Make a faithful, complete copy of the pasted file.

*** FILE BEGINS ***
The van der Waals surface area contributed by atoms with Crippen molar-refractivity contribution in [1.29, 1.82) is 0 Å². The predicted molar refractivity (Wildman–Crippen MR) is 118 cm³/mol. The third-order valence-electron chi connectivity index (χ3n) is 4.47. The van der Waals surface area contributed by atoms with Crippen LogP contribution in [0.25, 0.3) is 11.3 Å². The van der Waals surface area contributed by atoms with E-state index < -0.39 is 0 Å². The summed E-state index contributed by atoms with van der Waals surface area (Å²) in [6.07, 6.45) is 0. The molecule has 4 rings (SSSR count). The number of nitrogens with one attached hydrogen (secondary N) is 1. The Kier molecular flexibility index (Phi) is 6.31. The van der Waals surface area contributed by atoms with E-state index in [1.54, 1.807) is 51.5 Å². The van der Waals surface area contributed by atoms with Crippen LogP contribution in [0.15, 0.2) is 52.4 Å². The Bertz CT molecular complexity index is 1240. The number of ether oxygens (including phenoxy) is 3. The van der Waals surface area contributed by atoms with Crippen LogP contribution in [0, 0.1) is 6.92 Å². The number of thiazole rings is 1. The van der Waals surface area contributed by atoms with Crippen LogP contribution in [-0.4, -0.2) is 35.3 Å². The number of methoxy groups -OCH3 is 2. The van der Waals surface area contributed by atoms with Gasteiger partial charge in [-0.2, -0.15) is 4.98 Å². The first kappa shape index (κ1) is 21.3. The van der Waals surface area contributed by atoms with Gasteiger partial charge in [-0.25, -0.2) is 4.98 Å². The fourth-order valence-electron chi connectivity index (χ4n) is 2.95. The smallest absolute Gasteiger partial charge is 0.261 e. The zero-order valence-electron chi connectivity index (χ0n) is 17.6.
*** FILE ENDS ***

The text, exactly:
The van der Waals surface area contributed by atoms with Crippen molar-refractivity contribution in [1.29, 1.82) is 0 Å². The predicted molar refractivity (Wildman–Crippen MR) is 118 cm³/mol. The third-order valence-electron chi connectivity index (χ3n) is 4.47. The van der Waals surface area contributed by atoms with Crippen LogP contribution in [0.25, 0.3) is 11.3 Å². The van der Waals surface area contributed by atoms with E-state index < -0.39 is 0 Å². The summed E-state index contributed by atoms with van der Waals surface area (Å²) in [6.07, 6.45) is 0. The molecule has 4 rings (SSSR count). The number of nitrogens with one attached hydrogen (secondary N) is 1. The Kier molecular flexibility index (Phi) is 6.31. The van der Waals surface area contributed by atoms with E-state index in [1.54, 1.807) is 51.5 Å². The van der Waals surface area contributed by atoms with Crippen LogP contribution in [0.15, 0.2) is 52.4 Å². The Bertz CT molecular complexity index is 1240. The number of ether oxygens (including phenoxy) is 3. The van der Waals surface area contributed by atoms with Crippen LogP contribution in [0, 0.1) is 6.92 Å². The number of thiazole rings is 1. The van der Waals surface area contributed by atoms with Crippen LogP contribution in [-0.4, -0.2) is 35.3 Å². The number of methoxy groups -OCH3 is 2. The van der Waals surface area contributed by atoms with Gasteiger partial charge in [-0.2, -0.15) is 4.98 Å². The first kappa shape index (κ1) is 21.3. The van der Waals surface area contributed by atoms with Gasteiger partial charge in [-0.25, -0.2) is 4.98 Å². The fourth-order valence-electron chi connectivity index (χ4n) is 2.95. The smallest absolute Gasteiger partial charge is 0.261 e. The zero-order valence-electron chi connectivity index (χ0n) is 17.6.